More and more foreigners may have to spend the night on the streets of Helsinki in the future, after local authorities in early July revised instructions issued by the Ministry of Social Affairs and Health, stipulating that homeless people ineligible for social assistance must only be provided emergency support.
A Finnish residence permit is a precondition for eligibility for social assistance.
Thereby, homeless people without a residence permit staying at the Hietaniemenkatu Service Centre in Helsinki, for example, must be referred to other services after a stay of few nights.
Sanna Sunikka, the director of the centre, states that the new instructions were rushed through and that the centre was consequently unable to fully prepare for them. “The problem has always been that there are not enough places. Now, even more people unable to apply for rental assistance will come here,” she says.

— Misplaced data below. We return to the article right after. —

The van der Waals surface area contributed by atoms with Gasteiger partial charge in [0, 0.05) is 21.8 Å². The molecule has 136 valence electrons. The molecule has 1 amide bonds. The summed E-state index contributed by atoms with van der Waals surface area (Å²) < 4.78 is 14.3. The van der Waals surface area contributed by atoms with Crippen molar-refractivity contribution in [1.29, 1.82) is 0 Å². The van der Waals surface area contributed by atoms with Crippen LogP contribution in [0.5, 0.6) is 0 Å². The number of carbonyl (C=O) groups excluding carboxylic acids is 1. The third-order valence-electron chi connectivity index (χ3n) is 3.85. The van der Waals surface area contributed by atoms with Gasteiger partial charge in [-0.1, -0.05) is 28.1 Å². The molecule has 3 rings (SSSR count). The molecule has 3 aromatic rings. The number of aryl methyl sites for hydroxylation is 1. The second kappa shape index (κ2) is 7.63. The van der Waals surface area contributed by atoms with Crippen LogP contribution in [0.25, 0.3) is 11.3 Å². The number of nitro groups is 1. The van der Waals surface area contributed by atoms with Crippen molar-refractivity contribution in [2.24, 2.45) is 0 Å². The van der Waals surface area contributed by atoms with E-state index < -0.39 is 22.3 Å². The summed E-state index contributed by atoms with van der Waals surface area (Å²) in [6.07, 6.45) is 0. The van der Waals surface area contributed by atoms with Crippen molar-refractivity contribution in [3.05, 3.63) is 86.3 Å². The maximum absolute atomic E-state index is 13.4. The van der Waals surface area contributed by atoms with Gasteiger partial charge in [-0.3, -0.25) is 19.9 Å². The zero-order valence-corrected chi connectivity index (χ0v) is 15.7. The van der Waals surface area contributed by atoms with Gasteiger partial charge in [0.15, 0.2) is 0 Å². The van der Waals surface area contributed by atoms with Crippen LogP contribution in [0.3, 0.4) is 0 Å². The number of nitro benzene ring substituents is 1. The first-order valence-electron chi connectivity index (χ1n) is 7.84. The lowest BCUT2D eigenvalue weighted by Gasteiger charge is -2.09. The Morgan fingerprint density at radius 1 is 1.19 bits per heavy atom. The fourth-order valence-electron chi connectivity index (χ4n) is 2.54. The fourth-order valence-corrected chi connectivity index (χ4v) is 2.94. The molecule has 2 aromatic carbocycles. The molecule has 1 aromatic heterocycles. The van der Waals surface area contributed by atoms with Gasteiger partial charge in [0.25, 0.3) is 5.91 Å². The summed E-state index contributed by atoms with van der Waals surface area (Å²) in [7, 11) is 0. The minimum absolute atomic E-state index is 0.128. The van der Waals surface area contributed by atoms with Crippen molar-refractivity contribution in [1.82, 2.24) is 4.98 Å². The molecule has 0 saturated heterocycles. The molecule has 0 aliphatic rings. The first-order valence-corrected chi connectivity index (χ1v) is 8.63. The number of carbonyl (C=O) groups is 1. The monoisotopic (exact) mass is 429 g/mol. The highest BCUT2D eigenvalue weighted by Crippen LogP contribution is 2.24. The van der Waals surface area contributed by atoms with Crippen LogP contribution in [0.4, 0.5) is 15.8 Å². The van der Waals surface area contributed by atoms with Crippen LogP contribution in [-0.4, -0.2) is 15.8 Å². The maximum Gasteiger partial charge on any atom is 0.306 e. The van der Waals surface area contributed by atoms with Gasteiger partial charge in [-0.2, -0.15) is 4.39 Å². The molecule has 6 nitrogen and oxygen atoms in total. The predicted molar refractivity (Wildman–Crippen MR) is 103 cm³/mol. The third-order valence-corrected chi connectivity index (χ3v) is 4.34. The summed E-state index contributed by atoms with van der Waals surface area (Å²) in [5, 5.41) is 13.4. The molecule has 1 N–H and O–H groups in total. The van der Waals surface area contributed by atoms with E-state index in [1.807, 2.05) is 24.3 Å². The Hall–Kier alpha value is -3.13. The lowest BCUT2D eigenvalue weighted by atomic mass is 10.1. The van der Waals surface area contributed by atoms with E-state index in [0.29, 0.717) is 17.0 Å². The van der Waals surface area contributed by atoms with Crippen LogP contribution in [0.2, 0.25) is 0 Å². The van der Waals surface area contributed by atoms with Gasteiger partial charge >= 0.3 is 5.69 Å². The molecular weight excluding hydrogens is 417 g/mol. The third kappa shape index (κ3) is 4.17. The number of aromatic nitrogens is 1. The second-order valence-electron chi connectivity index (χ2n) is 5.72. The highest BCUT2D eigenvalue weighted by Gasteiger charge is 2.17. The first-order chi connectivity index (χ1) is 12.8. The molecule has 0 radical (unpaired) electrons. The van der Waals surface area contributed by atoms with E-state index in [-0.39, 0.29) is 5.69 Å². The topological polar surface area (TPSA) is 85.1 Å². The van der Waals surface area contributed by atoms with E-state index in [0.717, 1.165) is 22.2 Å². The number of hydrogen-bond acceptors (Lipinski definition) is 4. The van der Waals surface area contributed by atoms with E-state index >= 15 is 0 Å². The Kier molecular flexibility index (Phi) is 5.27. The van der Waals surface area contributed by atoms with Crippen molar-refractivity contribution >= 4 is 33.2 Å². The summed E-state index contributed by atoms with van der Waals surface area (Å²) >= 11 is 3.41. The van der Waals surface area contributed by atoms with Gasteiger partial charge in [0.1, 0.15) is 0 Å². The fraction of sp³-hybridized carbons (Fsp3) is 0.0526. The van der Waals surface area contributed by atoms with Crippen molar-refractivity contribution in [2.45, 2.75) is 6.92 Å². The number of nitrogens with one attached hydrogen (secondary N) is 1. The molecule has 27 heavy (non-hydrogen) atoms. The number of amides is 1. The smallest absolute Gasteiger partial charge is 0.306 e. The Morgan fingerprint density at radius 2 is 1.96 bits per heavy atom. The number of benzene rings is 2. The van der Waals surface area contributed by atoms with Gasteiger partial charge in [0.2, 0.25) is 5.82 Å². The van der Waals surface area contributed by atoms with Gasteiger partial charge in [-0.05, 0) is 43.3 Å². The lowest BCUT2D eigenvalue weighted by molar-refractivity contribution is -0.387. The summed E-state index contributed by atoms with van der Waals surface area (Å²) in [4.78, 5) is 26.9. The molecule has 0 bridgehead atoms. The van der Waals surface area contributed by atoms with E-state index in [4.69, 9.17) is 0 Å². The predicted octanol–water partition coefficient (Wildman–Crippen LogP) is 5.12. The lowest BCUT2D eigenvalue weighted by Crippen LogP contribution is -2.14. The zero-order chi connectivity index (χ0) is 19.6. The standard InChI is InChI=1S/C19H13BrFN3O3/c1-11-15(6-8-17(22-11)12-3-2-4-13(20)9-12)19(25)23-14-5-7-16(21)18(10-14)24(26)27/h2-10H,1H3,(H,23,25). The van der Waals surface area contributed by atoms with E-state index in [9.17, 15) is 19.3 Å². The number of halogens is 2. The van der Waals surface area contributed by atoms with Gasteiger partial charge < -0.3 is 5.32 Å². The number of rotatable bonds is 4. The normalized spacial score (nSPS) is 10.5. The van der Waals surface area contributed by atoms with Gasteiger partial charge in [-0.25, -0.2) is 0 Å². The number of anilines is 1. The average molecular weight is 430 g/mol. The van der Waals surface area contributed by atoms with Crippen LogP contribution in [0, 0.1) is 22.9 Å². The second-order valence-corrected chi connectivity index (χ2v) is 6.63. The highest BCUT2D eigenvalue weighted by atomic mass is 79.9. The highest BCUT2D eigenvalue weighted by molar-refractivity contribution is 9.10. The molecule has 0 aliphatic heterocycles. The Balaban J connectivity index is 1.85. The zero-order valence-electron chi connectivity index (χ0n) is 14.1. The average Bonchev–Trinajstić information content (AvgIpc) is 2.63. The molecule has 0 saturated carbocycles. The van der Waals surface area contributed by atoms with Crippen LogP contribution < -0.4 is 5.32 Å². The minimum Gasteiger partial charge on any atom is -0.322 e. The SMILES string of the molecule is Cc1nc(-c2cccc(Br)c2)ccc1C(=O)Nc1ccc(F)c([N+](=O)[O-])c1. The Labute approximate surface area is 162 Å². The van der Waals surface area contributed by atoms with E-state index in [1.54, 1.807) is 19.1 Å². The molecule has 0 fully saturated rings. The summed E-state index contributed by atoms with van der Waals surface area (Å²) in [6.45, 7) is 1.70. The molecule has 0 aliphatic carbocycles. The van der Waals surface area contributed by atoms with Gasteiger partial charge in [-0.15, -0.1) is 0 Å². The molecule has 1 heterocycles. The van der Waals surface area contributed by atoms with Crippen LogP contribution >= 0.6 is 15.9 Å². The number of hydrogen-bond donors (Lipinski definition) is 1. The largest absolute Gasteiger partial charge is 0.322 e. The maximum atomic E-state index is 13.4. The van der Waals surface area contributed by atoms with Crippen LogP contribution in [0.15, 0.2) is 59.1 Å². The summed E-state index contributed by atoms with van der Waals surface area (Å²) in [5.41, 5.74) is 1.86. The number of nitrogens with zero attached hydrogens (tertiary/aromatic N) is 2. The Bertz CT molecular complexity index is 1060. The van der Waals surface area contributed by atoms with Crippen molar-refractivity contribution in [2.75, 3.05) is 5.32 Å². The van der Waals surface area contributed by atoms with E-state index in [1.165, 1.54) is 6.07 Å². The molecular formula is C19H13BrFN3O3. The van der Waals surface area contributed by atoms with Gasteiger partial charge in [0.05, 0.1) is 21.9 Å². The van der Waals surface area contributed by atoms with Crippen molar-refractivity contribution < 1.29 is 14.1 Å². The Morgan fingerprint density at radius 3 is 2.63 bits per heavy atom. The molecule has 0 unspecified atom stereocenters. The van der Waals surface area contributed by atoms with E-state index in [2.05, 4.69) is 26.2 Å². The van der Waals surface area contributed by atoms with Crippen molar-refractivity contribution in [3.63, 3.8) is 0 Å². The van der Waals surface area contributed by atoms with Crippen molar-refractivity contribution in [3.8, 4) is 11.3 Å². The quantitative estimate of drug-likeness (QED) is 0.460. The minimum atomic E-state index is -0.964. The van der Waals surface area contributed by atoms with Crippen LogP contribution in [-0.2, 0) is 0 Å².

Adopted on Monday, the new instructions are part of a project to revise the eligibility conditions for social assistance.
According to Sunikka, the instructions will increase the workload of the centre. “We're baffled by this. We didn't take part in preparing the instructions,” she highlights.
Maarit Sulavuori, who represented Helsinki in the negotiations, argues that the earlier instructions were ambiguous and reminds that the revision is only an attempt to ensure no one stays in emergency housing for too long. “Emergency housing cannot be the solution. It'll still be possible to spend two nights in the case of an emergency, but then you must clarify whether you want to return to your home country or can find a solution to finance your residence,” she explains.
Virve Rissanen – HS
Aleksi Teivainen – HT
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Photo: Mikko Stig / Lehtikuva